Keywords: Phosphor Luminescence Crystallographic sites Sr3Al2O6 Eu2 þ LED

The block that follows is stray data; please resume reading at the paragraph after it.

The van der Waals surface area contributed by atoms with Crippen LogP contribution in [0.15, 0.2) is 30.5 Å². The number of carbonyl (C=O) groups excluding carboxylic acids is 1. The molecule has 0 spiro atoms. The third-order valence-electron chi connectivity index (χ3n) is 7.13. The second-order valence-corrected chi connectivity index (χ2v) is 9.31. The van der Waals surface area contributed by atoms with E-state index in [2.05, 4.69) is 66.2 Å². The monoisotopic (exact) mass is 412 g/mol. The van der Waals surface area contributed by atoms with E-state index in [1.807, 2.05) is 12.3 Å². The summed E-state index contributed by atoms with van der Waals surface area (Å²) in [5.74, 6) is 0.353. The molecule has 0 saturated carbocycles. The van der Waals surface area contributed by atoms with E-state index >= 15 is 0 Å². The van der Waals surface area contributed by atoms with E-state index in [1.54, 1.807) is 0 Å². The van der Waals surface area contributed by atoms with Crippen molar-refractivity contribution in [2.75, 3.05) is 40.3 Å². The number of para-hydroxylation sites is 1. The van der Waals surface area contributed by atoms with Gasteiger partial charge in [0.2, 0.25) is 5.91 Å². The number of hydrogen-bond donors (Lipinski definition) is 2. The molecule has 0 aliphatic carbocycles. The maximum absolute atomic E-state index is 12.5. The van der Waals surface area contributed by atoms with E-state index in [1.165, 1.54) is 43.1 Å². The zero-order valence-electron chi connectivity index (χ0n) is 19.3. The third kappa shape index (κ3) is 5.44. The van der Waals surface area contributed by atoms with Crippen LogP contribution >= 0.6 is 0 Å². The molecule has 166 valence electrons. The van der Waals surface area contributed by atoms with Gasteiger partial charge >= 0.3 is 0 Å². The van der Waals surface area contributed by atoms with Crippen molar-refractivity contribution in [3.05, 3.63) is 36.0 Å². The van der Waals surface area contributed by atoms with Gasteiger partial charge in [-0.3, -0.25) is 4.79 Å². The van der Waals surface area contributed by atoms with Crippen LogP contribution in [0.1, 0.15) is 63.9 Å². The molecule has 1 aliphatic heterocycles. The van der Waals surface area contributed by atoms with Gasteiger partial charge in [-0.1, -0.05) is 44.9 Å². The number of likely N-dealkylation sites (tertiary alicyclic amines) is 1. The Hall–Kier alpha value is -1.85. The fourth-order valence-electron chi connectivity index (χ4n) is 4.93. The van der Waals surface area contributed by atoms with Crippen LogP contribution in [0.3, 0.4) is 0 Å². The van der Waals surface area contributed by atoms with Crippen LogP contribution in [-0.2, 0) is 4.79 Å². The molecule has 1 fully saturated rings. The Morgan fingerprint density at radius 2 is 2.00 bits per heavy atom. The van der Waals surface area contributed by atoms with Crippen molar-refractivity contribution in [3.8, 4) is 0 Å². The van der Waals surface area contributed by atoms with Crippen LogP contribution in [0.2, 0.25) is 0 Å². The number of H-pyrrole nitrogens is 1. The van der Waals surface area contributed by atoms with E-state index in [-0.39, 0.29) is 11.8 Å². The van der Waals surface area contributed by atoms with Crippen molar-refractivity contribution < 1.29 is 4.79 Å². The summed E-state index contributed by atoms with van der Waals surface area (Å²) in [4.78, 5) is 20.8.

1. Introduction Since Nakamura and his co-workers fabricated a blue-emitting InGaN light-emitting diode (LED) in 1993 [1], increasing interest has been focused on white LEDs because of their attractive properties such as energy saving, compactness, light weight, long lifetime, mercury-free, quick response, etc [2,3]. White LEDs can be produced from a combination of a blue LED chip and a broad-band yellowemitting phosphor, or a near UV LED (NUV LED) chip and multichromatic phosphors. These are called phosphor-converted LEDs (pc-LEDs). Today, the former dominates the white LED market due to the demand for backlighting liquid crystal displays, car illumination, solid state lighting, etc., while the latter is also of broad interest, mainly because it allows the application of more types of luminescent materials in fabrication of LEDs than the former. Furthermore, NUV-based pc-LED shows some other advantages such as high color-rendering performance, uniformity in the emitted white color and wider chromaticity [4]. Therefore, NUV-based pc-LED is expected to have great potential applications in the field of solid state lighting. Due to the lack of red emitting, the combination of a blue LED chip and a broad-band yellow-emitting phosphor emits a cold light. One way to generate a warm-white light is adding a red phosphor into a blue chip based pc-LED. Sr3Al2O6:Eu2 þ is a phosphor of great interest. Zhang et al. [5] synthesized Sr3Al2O6:Eu2 þ by a sol–gel method assisted by